What’s a Teva?

“What’s a Teva?” is a question we didn’t expect when we decided to call the blog, “Heels and Tevas” – at least we didn’t until the first three people to whom Lynnelle mentioned our blog idea asked “Heels and whaaaat?”

The original Teva story from Teva.com

Teva was born in the Grand Canyon back in 1984, when a river guide rigged two Velcro watchbands to an old pair of flip flops and created a shoe that wouldn’t float-away. Three decades later, we’ve grown up into an icon of comfort and utilitarian style.

How you choose to live is the ultimate form of personal expression, and around here, we want to seize every second—to live light and loud. If you’re up for anything and love the thrill of spontaneity, then we are your people. This adventurous spirit—the one that pioneered the very first pair of Teva sandals—takes form in everything we create.

Can we have a “Hallelujah”!!?   We love that!

Barb here:

As a cruising sailor with no home on shore I live light, as an extrovert and person who lives to visit distant ports and make new friends on land and sea I live loud, and am up for pretty much anything. At 60, I am a Teva Diva.

Teva spirit and Heels soul

Lynnelle here:

As a landlubber with a home on shore, I live light. An introvert who lives for exploring distant shores and inderstandingdifferent cultures. I live large and am up for pretty much anything. At 60, I have the spirit of a Teva Diva and the soul of a Heels Diva. Now – back to Barb and her Teva story. 

Barb’s Teva Story:   PART 1

A broken toe leads to the world’s ugliest shoes

While I’m not a Heels woman (see bio), I’ve had a thing for shoes since I was a little girl—largely for shoes I couldn’t wear. When I was 5, I broke the big toe on my left foot, but the severity of the injury was unrecognized for months while I walked on the outside of both feet to alleviate discomfort. (Before you all get all up about my folks, this was in 1961 in a very small northern Maine town when people did not argue with doctors. Or my people didn’t.) Anyway, as a result I was eventually put in support shoes known as “Girl Scout Shoes”. 

I coveted Mary Janes followed by Hullaballoo boots.  I wore PF Flyers (which I loved) and Girl Scout Shoes. (I did have patent leather dress shoes for church and dress up.)

Buying shoes was a challenge.

The Hullabaloo Girls

Hullabaloo Girls – & their coveted boots, circa 1963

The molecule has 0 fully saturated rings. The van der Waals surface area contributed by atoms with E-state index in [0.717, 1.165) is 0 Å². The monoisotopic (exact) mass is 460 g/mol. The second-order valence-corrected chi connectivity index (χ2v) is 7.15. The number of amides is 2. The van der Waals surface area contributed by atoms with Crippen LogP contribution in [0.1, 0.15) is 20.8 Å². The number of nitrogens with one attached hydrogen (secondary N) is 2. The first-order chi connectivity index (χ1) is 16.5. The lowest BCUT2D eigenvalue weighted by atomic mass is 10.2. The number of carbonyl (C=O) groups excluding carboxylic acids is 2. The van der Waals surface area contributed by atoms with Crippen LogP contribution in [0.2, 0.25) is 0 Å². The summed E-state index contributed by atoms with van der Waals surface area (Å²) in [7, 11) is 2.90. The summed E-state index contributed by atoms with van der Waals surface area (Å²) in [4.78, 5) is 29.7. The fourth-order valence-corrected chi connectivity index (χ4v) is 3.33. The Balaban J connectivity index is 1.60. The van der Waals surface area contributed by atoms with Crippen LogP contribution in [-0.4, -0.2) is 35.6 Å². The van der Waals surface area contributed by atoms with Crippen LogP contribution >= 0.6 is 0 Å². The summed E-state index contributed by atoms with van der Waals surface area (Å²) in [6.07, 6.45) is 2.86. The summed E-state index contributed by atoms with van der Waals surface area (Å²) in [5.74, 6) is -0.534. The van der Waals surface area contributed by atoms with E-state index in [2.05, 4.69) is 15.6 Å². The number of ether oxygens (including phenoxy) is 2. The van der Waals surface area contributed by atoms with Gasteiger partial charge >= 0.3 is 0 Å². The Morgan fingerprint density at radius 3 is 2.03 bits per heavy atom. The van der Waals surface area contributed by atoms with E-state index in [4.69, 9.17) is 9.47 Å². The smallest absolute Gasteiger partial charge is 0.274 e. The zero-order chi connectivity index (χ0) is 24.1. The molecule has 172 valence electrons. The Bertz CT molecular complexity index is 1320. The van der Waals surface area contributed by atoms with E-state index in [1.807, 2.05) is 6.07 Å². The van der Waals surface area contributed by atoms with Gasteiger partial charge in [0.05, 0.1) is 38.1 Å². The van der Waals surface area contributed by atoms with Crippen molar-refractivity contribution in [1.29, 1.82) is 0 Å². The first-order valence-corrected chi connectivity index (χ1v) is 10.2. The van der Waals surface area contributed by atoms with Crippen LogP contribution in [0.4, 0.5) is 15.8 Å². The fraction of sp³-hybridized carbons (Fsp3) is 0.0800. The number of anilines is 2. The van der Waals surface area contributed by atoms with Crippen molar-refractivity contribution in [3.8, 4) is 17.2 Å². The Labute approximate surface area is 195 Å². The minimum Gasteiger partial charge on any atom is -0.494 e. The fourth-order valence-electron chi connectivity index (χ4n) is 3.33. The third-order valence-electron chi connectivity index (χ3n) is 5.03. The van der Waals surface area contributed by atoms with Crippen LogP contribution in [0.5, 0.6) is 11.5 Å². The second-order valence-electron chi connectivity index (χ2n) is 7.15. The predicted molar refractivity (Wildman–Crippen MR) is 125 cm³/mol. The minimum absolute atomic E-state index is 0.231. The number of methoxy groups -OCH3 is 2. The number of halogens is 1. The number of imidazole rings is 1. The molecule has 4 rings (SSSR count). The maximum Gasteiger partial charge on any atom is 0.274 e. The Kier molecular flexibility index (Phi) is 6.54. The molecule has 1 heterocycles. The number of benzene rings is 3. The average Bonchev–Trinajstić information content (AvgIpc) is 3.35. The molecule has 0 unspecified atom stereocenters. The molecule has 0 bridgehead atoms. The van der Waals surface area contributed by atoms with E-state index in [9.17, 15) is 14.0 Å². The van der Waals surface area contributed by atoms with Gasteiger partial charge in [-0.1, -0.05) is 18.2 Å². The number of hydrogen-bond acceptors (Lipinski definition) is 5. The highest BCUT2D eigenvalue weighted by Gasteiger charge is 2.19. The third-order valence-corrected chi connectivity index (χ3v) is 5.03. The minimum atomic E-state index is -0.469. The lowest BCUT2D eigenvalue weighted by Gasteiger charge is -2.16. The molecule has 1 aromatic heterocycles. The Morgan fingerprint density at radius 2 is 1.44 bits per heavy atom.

As if that weren’t enough to bear, I inherited the long feet from my mom and the skinny feet from my dad’s sister. One of my uncles would introduce me as, “Barbara, my big-footed niece.” I did not make that up.By the time I was in junior high, I wore a 9 ½ 4A shoe—which are still a bit rare and only made by the better shoe manufacturers.

Barb’s Teva Story:   PART 2

Meeting my first Tevas

I believe Tevas are the first mass marketed sports sandal in the US; they were certainly the first I discovered—in an outdoor sports store in Bethel, Maine. By this time, I was sailing with EW and walking our Black Lab, Coffee, on Maine’s sandy and rocky shores. I wanted a shoe I could wear from boat to shore that would stand up to getting wet every day and dry quickly. Unfortunately, at the time Teva only sold a variation of their first (original) style and (you guessed it) would not fit my narrow foot. No Teva’s for me.

Finding the Tirra Teva Model

Fast forward again to after we sold the house and moved aboard La Luna. Now I really wanted shoes that I could wear on the boat, in the water, on the beaches, and when walking a mile or two to whatever island’s only store. I didn’t want flip flops for the same reason that the river guide made the first Teva—they come off and float away.

Since I’m a Teva Woman 85% of the time, it would be nice to remember when I tried on my first pair of the Tirra model, but I do not. I do know that the multiple Velcro straps could be configured to hold my feet securely and comfortably and I was thrilled.

As we cruised, I learned that one cannot purchase Tevas all over the world. In Trinidad, I met a woman who assisted her husband with his circumnavigation, flying in to various ports she wanted to visit and from where she consented to sail. She also loved Tirra Tevas, had a high income, and knew that they couldn’t be purchased in remote ports. Whenever she bought a new color, she bought two pairs, keeping one pair at home and packing the others into her sailing duffle. (Yes, I had Tevas envy.)

Cruising women over 60 (and cruising women much younger) pretty much all have a favorite sport sandal or three. For me, it’s Teva because they were the first to fit my foot and I’m loyal. Also I really hate to shop for shoes. I can purchase a size 9 Tirra and know for a fact they will feel like home to my feet every single time. When we take off again, I plan to have at least two pair because—Tevas. I don’t want to ever be without them.

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